This number was, of course, a mere fraction of the 3 million Polish Jews who perished in the death camps. The Holocaust wiped out a community and culture that had seemed inextricably bound to Poland. A century earlier, fully 80% of the world’s Jewry lived within the area of the old Polish commonwealth. At the outbreak of the war, the 3 million Jews in Poland represented the largest concentration of Jews in the world.
It is an outgrowth of the war that Polish youth, 50 years after its end, commonly evidence an intense curiousity about Jews and Jewish culture, a reflection of the postwar Communist system of education, which teaches students next to nothing about the deep Jewish connection to Polish history.
Added to the “complications,” as Poles commonly say, must be the role of Jews in the immediate establishment of Communist authority after the war, especially in the secret police apparatus, and the subsequent Communist purges of Jews from government and education, first in 1956 and again in 1968.
In his recent book on Poland, “Mad Dreams and Saving Graces,” New York Times reporter Michael Kaufman quotes Edelman as saying that “this great Jewish culture has vanished, and it will not return.”
“Of course, he is right,” Kaufman writes. “They are not a force that has to be dealt with politically or economically. But they lived in Poland so long, and their deaths were so awesome, that they remain a profound historical presence in a country that lives through its history. They remain to prick consciences and validate policies and claims to honor. They torment and they need to be appeased. They are unavoidable. Like ghosts.”
“You cannot envision it if you did not see it. Children fought tanks with bottles of gasoline. This tragedy had no proper words. Well, can you imagine? Scenes of German tanks pushing women and children in front of them? And the Russian army waited across the river while the Germans destroyed the city.”
-- Jan Haze, 79, a retired engineer and Home Army veteran.
It was the final battle, designed to prevent the Soviets from liberating Warsaw, and it failed. It began on Aug. 1, 1944, and lasted 63 days. The Germans, before withdrawing, systematically blew up the city’s buildings. Ninety-three percent of Warsaw’s dwellings were destroyed.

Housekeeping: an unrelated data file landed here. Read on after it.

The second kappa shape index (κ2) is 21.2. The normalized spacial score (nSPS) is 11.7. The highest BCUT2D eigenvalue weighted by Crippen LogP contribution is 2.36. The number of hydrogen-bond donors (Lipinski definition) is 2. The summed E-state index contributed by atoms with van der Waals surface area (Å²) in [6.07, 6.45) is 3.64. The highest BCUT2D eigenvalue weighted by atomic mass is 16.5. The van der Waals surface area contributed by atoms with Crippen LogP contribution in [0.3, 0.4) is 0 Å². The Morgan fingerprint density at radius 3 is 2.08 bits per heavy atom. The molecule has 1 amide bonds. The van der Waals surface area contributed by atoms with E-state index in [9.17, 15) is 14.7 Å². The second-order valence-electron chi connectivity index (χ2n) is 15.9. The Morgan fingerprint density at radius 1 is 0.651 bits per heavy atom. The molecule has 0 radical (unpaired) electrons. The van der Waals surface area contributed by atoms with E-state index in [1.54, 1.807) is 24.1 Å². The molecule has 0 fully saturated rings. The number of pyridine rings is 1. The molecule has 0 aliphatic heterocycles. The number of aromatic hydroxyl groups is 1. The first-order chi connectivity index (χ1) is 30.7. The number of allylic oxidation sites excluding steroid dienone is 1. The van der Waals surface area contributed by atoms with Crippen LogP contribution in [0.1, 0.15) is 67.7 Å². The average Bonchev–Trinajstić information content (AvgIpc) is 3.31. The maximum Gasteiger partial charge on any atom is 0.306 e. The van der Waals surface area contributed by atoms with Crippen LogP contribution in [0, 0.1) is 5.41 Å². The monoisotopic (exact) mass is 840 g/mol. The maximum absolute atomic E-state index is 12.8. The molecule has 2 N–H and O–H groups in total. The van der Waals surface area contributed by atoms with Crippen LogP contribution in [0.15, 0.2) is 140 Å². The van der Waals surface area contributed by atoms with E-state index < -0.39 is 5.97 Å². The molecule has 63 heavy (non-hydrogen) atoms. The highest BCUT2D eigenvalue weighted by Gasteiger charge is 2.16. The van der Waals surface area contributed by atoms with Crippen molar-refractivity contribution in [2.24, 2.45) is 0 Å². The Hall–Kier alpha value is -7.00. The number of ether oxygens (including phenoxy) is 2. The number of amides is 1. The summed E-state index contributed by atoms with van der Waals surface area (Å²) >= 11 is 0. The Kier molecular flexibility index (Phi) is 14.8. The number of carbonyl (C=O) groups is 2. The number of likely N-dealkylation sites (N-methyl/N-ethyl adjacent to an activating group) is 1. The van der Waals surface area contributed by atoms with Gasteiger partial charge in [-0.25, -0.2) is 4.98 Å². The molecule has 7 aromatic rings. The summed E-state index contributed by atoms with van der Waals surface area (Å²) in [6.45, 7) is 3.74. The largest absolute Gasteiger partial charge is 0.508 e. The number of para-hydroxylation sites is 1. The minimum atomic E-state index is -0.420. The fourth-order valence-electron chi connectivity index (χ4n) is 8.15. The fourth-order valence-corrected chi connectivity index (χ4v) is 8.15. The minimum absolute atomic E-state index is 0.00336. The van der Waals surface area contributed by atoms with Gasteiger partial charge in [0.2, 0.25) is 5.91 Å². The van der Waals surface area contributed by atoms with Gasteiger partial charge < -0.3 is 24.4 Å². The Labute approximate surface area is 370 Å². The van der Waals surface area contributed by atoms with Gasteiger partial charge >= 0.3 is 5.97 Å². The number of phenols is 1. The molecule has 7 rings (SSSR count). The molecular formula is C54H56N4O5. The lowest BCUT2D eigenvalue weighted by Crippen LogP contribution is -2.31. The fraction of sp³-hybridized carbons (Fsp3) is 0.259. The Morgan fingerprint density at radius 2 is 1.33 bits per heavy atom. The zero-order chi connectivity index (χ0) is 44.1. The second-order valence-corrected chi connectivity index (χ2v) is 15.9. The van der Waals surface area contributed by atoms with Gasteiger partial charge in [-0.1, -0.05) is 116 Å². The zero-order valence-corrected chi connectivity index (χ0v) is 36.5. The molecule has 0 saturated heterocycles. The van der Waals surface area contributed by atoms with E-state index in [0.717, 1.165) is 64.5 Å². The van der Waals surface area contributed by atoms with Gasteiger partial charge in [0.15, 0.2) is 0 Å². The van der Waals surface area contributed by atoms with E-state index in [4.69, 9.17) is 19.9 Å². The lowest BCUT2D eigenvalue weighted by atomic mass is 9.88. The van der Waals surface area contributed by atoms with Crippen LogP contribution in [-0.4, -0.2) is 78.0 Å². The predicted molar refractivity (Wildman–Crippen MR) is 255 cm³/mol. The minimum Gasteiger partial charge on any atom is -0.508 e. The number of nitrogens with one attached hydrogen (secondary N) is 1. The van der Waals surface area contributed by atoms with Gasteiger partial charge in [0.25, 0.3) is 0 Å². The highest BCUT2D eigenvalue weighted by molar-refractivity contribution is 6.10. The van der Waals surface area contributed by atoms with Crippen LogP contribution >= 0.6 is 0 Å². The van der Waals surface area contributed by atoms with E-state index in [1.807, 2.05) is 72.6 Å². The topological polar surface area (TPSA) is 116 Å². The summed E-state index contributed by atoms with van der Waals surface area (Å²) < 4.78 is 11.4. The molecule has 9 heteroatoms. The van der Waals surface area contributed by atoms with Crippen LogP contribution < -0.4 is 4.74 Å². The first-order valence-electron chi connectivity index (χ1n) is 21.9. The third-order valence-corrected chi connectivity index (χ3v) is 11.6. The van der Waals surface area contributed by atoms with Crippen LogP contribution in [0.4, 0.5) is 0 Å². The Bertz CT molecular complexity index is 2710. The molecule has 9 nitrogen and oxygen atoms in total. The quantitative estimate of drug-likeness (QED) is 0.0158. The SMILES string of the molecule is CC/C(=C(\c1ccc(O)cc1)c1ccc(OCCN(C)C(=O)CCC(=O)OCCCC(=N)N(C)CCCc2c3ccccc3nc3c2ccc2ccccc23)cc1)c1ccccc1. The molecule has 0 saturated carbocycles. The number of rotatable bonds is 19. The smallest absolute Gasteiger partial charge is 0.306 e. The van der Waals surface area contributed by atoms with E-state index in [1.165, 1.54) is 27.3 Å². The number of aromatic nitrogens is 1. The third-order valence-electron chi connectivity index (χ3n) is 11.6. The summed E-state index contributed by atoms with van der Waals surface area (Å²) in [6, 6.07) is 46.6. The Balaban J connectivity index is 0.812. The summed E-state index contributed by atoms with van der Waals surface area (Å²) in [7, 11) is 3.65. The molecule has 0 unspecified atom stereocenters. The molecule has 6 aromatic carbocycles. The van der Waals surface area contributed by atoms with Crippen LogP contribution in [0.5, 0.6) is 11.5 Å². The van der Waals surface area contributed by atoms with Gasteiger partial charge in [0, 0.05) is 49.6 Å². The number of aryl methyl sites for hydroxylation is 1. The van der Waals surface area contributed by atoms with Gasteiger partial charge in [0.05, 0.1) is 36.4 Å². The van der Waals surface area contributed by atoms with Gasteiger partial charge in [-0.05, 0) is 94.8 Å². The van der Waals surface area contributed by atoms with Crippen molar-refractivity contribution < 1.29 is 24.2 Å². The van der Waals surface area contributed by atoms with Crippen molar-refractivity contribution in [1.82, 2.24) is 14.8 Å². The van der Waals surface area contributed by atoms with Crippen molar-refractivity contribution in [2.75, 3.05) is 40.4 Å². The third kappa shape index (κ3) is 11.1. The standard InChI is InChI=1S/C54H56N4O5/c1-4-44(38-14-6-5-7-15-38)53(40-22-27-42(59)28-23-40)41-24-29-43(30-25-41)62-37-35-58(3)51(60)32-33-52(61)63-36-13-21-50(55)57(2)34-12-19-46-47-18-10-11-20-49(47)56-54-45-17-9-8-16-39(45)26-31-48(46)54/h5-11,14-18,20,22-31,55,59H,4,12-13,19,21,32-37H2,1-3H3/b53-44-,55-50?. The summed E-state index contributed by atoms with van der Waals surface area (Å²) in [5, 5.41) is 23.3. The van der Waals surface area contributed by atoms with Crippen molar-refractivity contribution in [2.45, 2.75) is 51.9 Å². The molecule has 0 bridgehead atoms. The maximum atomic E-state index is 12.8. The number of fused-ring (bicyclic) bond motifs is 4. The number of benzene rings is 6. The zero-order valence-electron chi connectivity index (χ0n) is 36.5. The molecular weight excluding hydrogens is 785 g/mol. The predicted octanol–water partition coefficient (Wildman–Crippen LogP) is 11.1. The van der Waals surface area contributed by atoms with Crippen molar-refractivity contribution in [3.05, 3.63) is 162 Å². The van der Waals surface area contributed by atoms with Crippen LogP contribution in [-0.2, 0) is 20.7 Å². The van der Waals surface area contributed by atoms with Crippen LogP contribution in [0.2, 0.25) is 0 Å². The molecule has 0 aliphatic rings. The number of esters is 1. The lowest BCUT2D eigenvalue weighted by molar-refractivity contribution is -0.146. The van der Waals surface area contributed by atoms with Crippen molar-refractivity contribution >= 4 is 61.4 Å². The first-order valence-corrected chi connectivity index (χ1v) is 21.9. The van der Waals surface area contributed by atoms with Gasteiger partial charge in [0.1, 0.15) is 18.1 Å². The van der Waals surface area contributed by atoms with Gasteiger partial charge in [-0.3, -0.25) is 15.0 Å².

Years of Fear
By then the Soviets had established at Lublin the Polish Committee of National Liberation, and invested it with governmental powers. The deal was done, though it would take years of fear, rigged elections, secret trials and executions to consolidate it. However they might lament what was to follow, the Allied leaders at Yalta and Potsdam in 1945--British Prime Minister Winston Churchill for the British and President Franklin D. Roosevelt for the United States--chose not to argue with the facts that Soviet dictator Josef Stalin had established on the ground. Europe was divided.
Poland, a nation that had always looked to the West, was harnessed to a version of history that it has struggled for 45 years to put right and an ideology it has fought with 45 years of steady and occasionally explosive resistance. As Stalin himself said, “Communism fits Poland like a saddle on a cow.”
Poland lost 6 million citizens out of 30 million--on a percentage basis, more than any country involved in the war.
Its people fought, to the very end, on their own soil. Then thousands of men who got out before the German vise closed fought on with the Allies in North Africa, France and Italy. They landed at Normandy, parachuted into Arnhem, and Gen. George S. Patton called them “the best-looking troops” he had ever seen.
Polish squadrons in Britain’s Royal Air Force had the best kill ratio in the war. It was a Pole who recognized the German code machine “Enigma” in a German factory, then fashioned a model of it from memory, and it was a team of Polish agents who stole a copy of the machine, thus enabling Allied intelligence to decipher Hitler’s orders to his generals.
But for most Poles, although they were on the “winning” side in the war, the sense of loss is enduring and incalculable--the century’s great, unerasable fact.
“I inherited my mother’s fate,” said Warsaw resident Maria Bogumil, who sat in her garden telling her story, a pan of spotted pears in her lap. “I was left with two children, my husband dead, 38 years old and in his prime. Perhaps God gave us some grace that we lived through such times with no food, no water, such horror. I don’t know how we got through it. I only say, ‘Please God, no more war. Anything, but no more war.’ ”